It’s hard to not admire the versatility of coffee, not just in the variety of flavors it presents but in its near-endless uses outside the cup. It is to the point where, after five years as News Editor here at Sprudge, every time I learn of a new use for coffee I have to search to the site to see if it is something I’ve already written about; the uses of coffee are simply too numerous to keep track of.
And after another of such searches confirming this is in fact a new-to-me topic, I’d like to relay to you that coffee chaff is now being used as a building material. As reported by Fast Company, a Colombian company is combining coffee husks with recycled plastics to create inexpensive, lightweight building materials for pre-fab houses.
A decade in the works, Woodpecker—the Bogota-based company that came up with the concept—tested a variety of materials to find one best suited to their building needs. With their pre-fab designs intended to be used in rural areas “where traditional construction systems cannot go,” the company was looking for a material that was lightweight and could be more easily transported via “small boat, helicopter, or on the back of a burro.” This eliminated traditional heavier building materials like bricks, concrete, and cement.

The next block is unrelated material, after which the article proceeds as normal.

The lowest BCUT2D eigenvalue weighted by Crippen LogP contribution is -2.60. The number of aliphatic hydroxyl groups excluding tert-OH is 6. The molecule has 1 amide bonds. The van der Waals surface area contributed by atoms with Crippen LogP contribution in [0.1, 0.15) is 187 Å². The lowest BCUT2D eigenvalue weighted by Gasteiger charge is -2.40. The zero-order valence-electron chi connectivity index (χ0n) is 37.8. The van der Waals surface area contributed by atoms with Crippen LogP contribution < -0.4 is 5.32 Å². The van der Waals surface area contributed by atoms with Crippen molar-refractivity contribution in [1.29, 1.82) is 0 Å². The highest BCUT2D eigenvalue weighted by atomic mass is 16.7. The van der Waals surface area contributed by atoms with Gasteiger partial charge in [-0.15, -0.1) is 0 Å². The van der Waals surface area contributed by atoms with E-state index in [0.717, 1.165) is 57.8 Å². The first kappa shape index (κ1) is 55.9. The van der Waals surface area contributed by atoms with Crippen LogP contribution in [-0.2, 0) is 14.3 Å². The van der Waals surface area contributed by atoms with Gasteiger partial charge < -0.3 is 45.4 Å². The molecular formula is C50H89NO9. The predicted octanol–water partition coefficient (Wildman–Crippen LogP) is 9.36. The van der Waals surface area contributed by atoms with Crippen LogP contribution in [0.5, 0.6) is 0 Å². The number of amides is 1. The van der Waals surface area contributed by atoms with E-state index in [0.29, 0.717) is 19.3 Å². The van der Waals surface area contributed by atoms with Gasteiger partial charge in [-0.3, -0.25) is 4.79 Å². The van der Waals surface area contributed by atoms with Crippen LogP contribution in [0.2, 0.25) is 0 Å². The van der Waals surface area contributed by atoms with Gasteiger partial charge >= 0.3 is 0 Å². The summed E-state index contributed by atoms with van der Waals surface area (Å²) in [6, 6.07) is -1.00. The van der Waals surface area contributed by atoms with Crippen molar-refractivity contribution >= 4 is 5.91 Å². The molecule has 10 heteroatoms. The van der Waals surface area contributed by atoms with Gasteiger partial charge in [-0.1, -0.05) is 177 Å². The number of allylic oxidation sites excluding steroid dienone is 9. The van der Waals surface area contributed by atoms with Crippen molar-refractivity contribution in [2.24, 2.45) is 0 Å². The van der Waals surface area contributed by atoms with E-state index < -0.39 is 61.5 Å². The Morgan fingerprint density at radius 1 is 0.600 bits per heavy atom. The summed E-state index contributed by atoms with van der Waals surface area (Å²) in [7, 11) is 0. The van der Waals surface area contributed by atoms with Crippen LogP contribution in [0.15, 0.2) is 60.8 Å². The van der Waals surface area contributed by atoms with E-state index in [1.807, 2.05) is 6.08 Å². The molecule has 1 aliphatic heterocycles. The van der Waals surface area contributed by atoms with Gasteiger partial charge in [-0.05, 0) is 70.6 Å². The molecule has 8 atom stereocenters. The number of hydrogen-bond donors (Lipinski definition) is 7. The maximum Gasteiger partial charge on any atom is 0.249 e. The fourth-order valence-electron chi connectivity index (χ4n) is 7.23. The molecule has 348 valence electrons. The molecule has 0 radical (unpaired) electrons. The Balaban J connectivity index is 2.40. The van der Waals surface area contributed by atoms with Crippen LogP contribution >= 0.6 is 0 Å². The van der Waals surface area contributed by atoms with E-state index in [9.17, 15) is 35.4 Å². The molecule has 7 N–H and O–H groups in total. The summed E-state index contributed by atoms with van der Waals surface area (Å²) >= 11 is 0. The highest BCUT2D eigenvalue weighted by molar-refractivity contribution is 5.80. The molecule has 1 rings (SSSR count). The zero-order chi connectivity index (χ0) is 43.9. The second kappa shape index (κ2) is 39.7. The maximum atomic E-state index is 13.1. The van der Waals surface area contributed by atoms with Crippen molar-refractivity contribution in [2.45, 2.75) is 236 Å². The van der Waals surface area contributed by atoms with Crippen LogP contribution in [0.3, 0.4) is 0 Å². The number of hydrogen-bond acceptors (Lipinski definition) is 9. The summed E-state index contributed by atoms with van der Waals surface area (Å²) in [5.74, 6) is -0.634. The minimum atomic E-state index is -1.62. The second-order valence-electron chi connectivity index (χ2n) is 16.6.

After trying sawdust, grass, rice, and palm fiber, Woodpecker ultimately landed on coffee chaff, the strongest and driest raw material tested, and one in no short supply in Colombia, one of the global leaders in coffee production. After being mixed with recycled plastics, the coffee chaff is then formed into boards that click together in “Lego-like kits” around a steel frame requiring minimal tools.
Each home cost as little as $4,500 and can be assembled in a week’s time. Along with being affordable and easy to construct housing, the coffee chaff building material has the added benefits of being durable, fireproof, and insect-resistant.
Seems like it’s maybe time to update the story of the Three Little Pigs, no?